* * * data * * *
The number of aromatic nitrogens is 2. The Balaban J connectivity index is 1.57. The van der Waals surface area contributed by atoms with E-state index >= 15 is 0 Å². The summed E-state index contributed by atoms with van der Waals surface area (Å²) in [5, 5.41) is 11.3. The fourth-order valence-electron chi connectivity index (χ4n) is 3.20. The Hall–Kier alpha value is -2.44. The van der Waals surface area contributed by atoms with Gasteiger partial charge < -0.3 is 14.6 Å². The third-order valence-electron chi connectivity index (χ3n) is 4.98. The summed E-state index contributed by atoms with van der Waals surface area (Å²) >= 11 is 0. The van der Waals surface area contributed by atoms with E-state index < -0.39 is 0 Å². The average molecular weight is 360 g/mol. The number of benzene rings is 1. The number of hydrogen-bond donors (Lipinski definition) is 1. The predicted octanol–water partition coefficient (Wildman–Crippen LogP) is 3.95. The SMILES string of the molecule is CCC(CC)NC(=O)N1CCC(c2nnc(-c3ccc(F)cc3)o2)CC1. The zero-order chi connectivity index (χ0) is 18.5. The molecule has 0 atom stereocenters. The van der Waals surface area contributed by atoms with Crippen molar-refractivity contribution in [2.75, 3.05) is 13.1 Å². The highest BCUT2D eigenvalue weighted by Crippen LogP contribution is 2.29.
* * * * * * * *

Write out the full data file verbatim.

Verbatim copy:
The number of aromatic nitrogens is 2. The Balaban J connectivity index is 1.57. The van der Waals surface area contributed by atoms with E-state index >= 15 is 0 Å². The summed E-state index contributed by atoms with van der Waals surface area (Å²) in [5, 5.41) is 11.3. The fourth-order valence-electron chi connectivity index (χ4n) is 3.20. The Hall–Kier alpha value is -2.44. The van der Waals surface area contributed by atoms with Gasteiger partial charge < -0.3 is 14.6 Å². The third-order valence-electron chi connectivity index (χ3n) is 4.98. The summed E-state index contributed by atoms with van der Waals surface area (Å²) >= 11 is 0. The van der Waals surface area contributed by atoms with E-state index < -0.39 is 0 Å². The average molecular weight is 360 g/mol. The number of benzene rings is 1. The number of hydrogen-bond donors (Lipinski definition) is 1. The predicted octanol–water partition coefficient (Wildman–Crippen LogP) is 3.95. The SMILES string of the molecule is CCC(CC)NC(=O)N1CCC(c2nnc(-c3ccc(F)cc3)o2)CC1. The zero-order chi connectivity index (χ0) is 18.5. The molecule has 0 atom stereocenters. The van der Waals surface area contributed by atoms with Crippen molar-refractivity contribution in [2.75, 3.05) is 13.1 Å². The highest BCUT2D eigenvalue weighted by Crippen LogP contribution is 2.29.